Digital, online and social-media avenues undoubtedly offer an alternative or complementary channel for news, because of the inherent difficulty in censoring these spaces. Their wide reach and levels of engagement have saved lives during disasters or emergencies.
Journalists sued for espionage in Cambodia, and for using drones or supposedly violating the official secrets act in Myanmar. News outlets faced with financial penalties steep enough to cause them to go under, as it did in Cambodia. Media organizations in the Philippines repeatedly described as ‘fake news’ outlets by government officials chafing at critical reporting.
The latest Perspectives Asia edition covers the prozess of digitalization in Asia with contributions from all across the continent. Our online special presents all the articles with an additional podcast.
Women in Pakistan face sexual harassment in public spaces and in the digital sphere. We talked with Nighat Dad, founder of the Digital Rights Foundation, about women’s experiences and how virtual abuse can be countered.
Viktor Orbán and his closest allies have taken control of most of the Hungarian media. Journalists at loyal outlets are expected to closely follow instructions from the state apparatus; in exchange, they receive advertising money from government institutions.
In an interview with Heinrich Böll Foundation Brasil, journalist Thamyra Thâmara, from Complexo do Alemão, speaks about the importance of digital media for popular communicators in the favelas–spaces which are stigmatized by the mainstream media and portrayed as impoverished and violent.
Violent communication has relevant effects on queer feminist internet activism. This article focuses on options and necessities of regulating such forms of violent anti-feminist and racist communication. How to prevent or to stop violent online-communication?
The year 2014 was supposed to be a year of success stories for Fidesz in Hungary. But demonstrations against the internet tax have become a channel through which the people have been able to express their dissatisfaction.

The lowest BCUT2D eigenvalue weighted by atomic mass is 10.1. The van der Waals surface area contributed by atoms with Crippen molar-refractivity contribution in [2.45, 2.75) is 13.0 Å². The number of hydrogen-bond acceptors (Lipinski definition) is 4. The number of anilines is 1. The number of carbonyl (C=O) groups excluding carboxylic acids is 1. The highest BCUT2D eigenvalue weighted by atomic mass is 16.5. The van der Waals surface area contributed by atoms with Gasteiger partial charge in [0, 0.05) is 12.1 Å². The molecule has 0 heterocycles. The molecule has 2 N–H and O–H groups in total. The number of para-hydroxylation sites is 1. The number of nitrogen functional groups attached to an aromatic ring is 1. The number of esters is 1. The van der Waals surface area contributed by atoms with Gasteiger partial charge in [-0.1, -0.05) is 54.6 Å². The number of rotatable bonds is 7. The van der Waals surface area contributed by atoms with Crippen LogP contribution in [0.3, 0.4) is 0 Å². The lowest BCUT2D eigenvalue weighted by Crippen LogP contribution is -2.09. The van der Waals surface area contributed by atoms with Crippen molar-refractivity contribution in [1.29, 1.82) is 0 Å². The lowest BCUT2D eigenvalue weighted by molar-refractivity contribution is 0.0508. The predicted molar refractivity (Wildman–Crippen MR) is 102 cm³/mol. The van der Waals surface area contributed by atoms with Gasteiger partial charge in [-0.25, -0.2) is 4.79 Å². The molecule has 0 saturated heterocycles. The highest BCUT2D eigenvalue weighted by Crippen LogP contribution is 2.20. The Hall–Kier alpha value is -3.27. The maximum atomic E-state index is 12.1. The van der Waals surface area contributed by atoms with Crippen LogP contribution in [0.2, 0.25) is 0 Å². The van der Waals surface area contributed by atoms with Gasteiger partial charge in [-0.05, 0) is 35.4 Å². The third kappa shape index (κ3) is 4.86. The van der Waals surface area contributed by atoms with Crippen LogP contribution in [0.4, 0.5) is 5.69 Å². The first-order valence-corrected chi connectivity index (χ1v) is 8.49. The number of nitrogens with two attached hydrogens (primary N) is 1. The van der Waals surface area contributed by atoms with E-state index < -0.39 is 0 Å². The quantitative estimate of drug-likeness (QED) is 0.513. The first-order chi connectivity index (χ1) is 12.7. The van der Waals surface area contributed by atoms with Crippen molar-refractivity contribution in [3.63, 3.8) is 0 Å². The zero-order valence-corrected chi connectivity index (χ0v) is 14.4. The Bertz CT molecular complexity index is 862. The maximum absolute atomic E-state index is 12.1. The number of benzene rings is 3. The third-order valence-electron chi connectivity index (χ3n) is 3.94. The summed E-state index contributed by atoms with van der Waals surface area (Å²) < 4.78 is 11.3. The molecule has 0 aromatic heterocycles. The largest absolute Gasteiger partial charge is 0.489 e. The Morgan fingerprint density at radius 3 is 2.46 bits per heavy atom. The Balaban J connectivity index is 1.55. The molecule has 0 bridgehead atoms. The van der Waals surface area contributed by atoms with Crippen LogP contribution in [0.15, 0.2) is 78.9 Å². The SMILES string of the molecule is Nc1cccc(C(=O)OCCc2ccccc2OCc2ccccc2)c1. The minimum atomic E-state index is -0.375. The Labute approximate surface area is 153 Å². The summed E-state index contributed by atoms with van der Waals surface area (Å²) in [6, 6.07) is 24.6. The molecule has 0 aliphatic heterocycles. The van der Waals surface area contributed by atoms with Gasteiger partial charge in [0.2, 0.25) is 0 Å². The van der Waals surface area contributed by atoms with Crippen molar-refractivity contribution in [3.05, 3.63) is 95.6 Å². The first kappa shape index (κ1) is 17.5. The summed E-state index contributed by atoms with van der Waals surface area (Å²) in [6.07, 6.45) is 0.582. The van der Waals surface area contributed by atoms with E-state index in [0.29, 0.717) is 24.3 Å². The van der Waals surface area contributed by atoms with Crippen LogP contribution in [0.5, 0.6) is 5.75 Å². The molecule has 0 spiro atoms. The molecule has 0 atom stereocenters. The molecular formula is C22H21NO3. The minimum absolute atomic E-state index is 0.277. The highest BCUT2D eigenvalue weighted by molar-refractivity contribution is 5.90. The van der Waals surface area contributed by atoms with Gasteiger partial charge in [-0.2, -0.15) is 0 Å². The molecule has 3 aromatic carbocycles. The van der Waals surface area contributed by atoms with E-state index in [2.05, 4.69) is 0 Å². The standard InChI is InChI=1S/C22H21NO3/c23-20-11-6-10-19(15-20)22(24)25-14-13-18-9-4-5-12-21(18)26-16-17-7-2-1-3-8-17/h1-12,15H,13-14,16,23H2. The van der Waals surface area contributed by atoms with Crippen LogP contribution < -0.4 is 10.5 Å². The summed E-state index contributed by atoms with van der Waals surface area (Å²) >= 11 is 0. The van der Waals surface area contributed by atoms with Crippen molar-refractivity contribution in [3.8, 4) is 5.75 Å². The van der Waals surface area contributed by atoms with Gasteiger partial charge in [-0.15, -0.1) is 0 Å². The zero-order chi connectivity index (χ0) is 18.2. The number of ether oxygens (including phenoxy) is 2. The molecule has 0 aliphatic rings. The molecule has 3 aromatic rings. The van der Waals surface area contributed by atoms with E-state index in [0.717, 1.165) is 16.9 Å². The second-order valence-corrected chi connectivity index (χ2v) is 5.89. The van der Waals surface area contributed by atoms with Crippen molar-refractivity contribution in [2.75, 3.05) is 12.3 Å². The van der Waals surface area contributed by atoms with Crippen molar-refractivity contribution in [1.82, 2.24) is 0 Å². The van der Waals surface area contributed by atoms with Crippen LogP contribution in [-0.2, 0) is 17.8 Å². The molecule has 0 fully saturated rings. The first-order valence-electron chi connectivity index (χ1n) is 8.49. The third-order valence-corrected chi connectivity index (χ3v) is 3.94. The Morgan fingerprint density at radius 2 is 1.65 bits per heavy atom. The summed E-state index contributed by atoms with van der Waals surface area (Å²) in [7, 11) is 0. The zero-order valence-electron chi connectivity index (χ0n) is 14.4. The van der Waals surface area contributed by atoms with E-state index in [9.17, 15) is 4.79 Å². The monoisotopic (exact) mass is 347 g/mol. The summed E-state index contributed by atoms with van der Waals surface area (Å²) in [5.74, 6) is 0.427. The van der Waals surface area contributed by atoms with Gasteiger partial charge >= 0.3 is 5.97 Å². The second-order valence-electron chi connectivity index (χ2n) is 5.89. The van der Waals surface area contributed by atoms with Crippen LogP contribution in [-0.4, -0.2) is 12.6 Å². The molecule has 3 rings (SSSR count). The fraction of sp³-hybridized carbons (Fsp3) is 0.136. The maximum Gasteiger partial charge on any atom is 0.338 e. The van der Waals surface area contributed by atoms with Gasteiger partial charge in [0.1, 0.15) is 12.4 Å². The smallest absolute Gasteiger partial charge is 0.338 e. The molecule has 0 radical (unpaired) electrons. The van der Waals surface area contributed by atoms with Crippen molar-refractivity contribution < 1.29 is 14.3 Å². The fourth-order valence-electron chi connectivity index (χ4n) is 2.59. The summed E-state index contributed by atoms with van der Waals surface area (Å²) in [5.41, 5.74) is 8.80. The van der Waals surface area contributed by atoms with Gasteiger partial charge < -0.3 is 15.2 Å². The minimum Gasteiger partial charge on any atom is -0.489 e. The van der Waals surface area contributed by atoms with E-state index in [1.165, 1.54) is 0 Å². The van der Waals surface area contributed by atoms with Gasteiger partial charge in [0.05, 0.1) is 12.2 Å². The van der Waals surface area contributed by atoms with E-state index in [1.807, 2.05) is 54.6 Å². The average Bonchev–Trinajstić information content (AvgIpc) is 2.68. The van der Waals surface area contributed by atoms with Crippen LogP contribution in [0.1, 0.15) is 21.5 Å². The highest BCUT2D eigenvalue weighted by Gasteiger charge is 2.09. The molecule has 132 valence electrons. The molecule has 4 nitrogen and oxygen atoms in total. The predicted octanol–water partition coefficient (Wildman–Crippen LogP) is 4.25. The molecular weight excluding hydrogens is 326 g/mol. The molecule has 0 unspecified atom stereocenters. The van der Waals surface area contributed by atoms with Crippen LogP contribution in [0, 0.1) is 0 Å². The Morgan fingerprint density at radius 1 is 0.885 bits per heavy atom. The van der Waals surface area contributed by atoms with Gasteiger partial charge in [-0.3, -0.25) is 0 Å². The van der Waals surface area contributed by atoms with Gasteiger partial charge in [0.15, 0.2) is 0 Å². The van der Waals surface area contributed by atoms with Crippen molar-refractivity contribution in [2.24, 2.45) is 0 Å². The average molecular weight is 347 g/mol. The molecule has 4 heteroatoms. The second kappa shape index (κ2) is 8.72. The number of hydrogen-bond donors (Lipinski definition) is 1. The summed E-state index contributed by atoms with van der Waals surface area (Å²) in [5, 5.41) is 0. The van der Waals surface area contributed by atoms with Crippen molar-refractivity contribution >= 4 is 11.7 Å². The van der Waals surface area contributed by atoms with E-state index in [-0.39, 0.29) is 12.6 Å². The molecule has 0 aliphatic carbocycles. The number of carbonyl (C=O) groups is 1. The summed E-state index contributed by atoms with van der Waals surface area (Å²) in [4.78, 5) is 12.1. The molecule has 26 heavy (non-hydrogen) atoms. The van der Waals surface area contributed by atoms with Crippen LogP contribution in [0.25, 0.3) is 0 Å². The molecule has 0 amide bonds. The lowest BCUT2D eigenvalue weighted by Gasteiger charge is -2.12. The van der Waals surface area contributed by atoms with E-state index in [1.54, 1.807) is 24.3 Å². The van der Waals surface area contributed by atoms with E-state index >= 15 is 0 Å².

Intelligence services collect metadata on the communication of all citizens. Politicians would have us believe that this data doesn’t say all that much. A guy from the Netherlands put this to the test and demonstrated otherwise: metadata reveals a lot more about your life than you think.
At the conference "Whatever happened to privacy" the British author and blogger gave a insightful keynote in regard to the issues privacy and surveillance, creating some depth inregard to the worldwide appeal of the 562 authors, that appeared in public two days after the conference.
What political actions are necessary to protect citizens from mass surveillance and what tools exist for people to secure their communications, movements and lives? This and other topics where discussed at our international activistm conference. Here you find the videos of the event.
In recent years, debates about social media, web censorship, copyright, net neutrality, and intellectual property rights have gained momentum. Ever since the story about the NSA’s surveillance activities broke, basic and civil rights have been at the top of the agenda. Today, digital rights is not purely a question of “web politics” anymore, rather it is about a “digital society” and the question of how we want to live in the future.
The NSA scandal is not just a problem for the American democracy. Other American, European, Asian, and African people have also a right to know the whereabouts of their private data.
By Dr. Thorsten Wetzling
Businesses have long since grasped it – and now civil society is following suit: Whoever wants to make political gains can no longer afford to be solely active in their respective capitals. Whether it is about the environment, about consumer protection, about civil society in the digital age – increasingly Brussels is the place where the action is.
By Falk Lüke